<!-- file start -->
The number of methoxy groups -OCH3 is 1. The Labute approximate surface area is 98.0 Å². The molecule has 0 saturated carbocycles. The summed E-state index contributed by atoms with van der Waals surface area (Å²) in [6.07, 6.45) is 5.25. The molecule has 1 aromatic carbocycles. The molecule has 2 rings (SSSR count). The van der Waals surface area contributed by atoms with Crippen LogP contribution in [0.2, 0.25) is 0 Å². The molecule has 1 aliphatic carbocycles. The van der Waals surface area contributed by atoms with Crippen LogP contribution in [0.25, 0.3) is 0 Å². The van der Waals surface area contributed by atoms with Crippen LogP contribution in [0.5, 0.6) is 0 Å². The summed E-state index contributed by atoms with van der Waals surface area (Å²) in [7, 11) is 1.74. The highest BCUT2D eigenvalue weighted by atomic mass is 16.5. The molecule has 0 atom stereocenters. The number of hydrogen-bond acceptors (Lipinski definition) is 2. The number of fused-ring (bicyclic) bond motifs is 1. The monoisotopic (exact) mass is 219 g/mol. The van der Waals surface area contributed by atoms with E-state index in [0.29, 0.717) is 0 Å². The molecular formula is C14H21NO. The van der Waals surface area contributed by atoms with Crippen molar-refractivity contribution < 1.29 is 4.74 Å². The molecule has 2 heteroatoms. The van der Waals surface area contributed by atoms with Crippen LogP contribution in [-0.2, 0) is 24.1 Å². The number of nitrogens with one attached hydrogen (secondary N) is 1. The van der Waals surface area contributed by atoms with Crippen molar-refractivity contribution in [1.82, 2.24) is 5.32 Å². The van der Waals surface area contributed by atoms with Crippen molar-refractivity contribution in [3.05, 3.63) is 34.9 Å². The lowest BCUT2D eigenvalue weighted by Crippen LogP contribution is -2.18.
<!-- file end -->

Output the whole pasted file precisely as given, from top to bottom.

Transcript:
The number of methoxy groups -OCH3 is 1. The Labute approximate surface area is 98.0 Å². The molecule has 0 saturated carbocycles. The summed E-state index contributed by atoms with van der Waals surface area (Å²) in [6.07, 6.45) is 5.25. The molecule has 1 aromatic carbocycles. The molecule has 2 rings (SSSR count). The van der Waals surface area contributed by atoms with Crippen LogP contribution in [0.2, 0.25) is 0 Å². The molecule has 1 aliphatic carbocycles. The van der Waals surface area contributed by atoms with Crippen LogP contribution in [0.25, 0.3) is 0 Å². The van der Waals surface area contributed by atoms with Crippen LogP contribution in [0.5, 0.6) is 0 Å². The summed E-state index contributed by atoms with van der Waals surface area (Å²) in [7, 11) is 1.74. The highest BCUT2D eigenvalue weighted by atomic mass is 16.5. The molecule has 0 atom stereocenters. The number of hydrogen-bond acceptors (Lipinski definition) is 2. The number of fused-ring (bicyclic) bond motifs is 1. The monoisotopic (exact) mass is 219 g/mol. The van der Waals surface area contributed by atoms with E-state index in [0.29, 0.717) is 0 Å². The molecular formula is C14H21NO. The van der Waals surface area contributed by atoms with Crippen molar-refractivity contribution < 1.29 is 4.74 Å². The molecule has 2 heteroatoms. The van der Waals surface area contributed by atoms with Crippen LogP contribution in [-0.2, 0) is 24.1 Å². The number of nitrogens with one attached hydrogen (secondary N) is 1. The van der Waals surface area contributed by atoms with Crippen molar-refractivity contribution in [1.82, 2.24) is 5.32 Å². The van der Waals surface area contributed by atoms with Crippen molar-refractivity contribution in [3.05, 3.63) is 34.9 Å². The lowest BCUT2D eigenvalue weighted by Crippen LogP contribution is -2.18.